Detecting Potential Toxins

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Science  31 Oct 2003:
Vol. 302, Issue 5646, pp. 749
DOI: 10.1126/science.302.5646.749b

Organophosphorus compounds, such as paraoxon, are widely used in pesticides and insecticides, but they are an environmental concern because of their structural similarity to some nerve agents. Hence, there is a need to monitor these compounds in food and groundwater. Constantine et al. have used layer-by-layer assembly techniques to fabricate a biosensor that can detect paraoxon at nanomolar concentrations. The sensor is initially made from alternating layers of chitosan and thioglycolic acid-capped CdSe quantum dots (QDs). The chitosan strongly absorbs onto negatively charged surfaces and tends to forms films, giving the sensor its physical stability. Alternating layers of the enzyme organophosphorus hydrolase and QDs are then added to the film. When exposed to a solution containing paraoxon, the hydrolase cleaves it to form p-nitrophenol, which is readily detected by spectroscopy. The exposure to paraoxon also changes the QD photoluminescent intensity, which is enhanced by their confinement to the layered assembly, thus giving the biosensor two methods for measuring chemical exposure. — MSL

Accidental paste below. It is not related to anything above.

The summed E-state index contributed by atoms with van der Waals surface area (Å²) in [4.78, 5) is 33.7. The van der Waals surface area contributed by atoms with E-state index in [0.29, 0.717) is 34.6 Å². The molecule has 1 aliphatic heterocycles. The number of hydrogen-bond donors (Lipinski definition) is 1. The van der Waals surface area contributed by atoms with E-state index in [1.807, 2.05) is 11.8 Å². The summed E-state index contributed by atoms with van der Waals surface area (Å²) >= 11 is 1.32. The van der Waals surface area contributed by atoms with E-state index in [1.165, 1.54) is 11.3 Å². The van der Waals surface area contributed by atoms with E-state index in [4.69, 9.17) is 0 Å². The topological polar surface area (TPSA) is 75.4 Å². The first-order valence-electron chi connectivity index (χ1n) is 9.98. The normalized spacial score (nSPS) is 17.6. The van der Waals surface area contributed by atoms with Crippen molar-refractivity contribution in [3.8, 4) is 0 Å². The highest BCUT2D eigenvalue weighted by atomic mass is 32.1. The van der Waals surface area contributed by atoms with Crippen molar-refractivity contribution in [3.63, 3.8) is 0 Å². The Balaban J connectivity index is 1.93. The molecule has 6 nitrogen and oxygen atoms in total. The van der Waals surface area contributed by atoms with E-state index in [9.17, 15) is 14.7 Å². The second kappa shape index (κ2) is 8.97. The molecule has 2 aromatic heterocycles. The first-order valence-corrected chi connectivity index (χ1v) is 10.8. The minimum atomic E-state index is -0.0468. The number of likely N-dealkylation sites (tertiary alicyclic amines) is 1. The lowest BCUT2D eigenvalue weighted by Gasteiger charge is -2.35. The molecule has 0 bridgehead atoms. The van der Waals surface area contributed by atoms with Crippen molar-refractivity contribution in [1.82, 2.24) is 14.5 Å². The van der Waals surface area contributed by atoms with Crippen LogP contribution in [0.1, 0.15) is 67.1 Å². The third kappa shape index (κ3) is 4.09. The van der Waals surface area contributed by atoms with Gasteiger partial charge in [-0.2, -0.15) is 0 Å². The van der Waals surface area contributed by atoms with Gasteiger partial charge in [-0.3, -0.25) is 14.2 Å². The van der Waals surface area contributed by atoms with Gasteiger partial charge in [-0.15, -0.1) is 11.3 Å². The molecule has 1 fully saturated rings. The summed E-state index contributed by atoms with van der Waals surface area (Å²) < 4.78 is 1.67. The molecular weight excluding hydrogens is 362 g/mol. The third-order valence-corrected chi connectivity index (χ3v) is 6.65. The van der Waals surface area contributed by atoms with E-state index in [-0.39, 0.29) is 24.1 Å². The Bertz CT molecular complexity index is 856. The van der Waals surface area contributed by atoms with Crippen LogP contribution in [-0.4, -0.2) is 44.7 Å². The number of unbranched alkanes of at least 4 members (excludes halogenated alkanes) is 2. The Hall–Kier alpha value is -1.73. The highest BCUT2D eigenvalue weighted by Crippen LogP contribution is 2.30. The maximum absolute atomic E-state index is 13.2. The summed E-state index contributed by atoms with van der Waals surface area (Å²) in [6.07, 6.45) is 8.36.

Langmuir 10.1021/la035237y (2003).

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